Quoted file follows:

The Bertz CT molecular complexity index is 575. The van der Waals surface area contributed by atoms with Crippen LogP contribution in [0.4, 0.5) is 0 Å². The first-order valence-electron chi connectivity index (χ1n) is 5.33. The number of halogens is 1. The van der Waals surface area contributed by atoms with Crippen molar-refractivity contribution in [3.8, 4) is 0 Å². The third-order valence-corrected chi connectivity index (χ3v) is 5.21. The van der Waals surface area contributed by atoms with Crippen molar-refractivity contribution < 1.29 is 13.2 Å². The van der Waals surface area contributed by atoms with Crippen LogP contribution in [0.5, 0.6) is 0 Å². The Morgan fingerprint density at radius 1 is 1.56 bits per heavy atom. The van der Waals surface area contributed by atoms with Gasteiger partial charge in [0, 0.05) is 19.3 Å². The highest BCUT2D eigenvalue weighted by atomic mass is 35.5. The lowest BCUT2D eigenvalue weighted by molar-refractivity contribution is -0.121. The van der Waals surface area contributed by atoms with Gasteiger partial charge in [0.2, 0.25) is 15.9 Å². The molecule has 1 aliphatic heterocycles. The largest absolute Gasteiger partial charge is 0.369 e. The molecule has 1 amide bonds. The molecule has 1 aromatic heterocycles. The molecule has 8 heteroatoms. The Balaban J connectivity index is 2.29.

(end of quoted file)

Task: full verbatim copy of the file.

The Bertz CT molecular complexity index is 575. The van der Waals surface area contributed by atoms with Crippen LogP contribution in [0.4, 0.5) is 0 Å². The first-order valence-electron chi connectivity index (χ1n) is 5.33. The number of halogens is 1. The van der Waals surface area contributed by atoms with Crippen molar-refractivity contribution in [3.8, 4) is 0 Å². The third-order valence-corrected chi connectivity index (χ3v) is 5.21. The van der Waals surface area contributed by atoms with Crippen molar-refractivity contribution < 1.29 is 13.2 Å². The van der Waals surface area contributed by atoms with Crippen LogP contribution in [0.5, 0.6) is 0 Å². The Morgan fingerprint density at radius 1 is 1.56 bits per heavy atom. The van der Waals surface area contributed by atoms with Gasteiger partial charge in [0, 0.05) is 19.3 Å². The highest BCUT2D eigenvalue weighted by atomic mass is 35.5. The lowest BCUT2D eigenvalue weighted by molar-refractivity contribution is -0.121. The van der Waals surface area contributed by atoms with Gasteiger partial charge in [0.2, 0.25) is 15.9 Å². The molecule has 1 aliphatic heterocycles. The largest absolute Gasteiger partial charge is 0.369 e. The molecule has 1 amide bonds. The molecule has 1 aromatic heterocycles. The molecule has 8 heteroatoms. The Balaban J connectivity index is 2.29.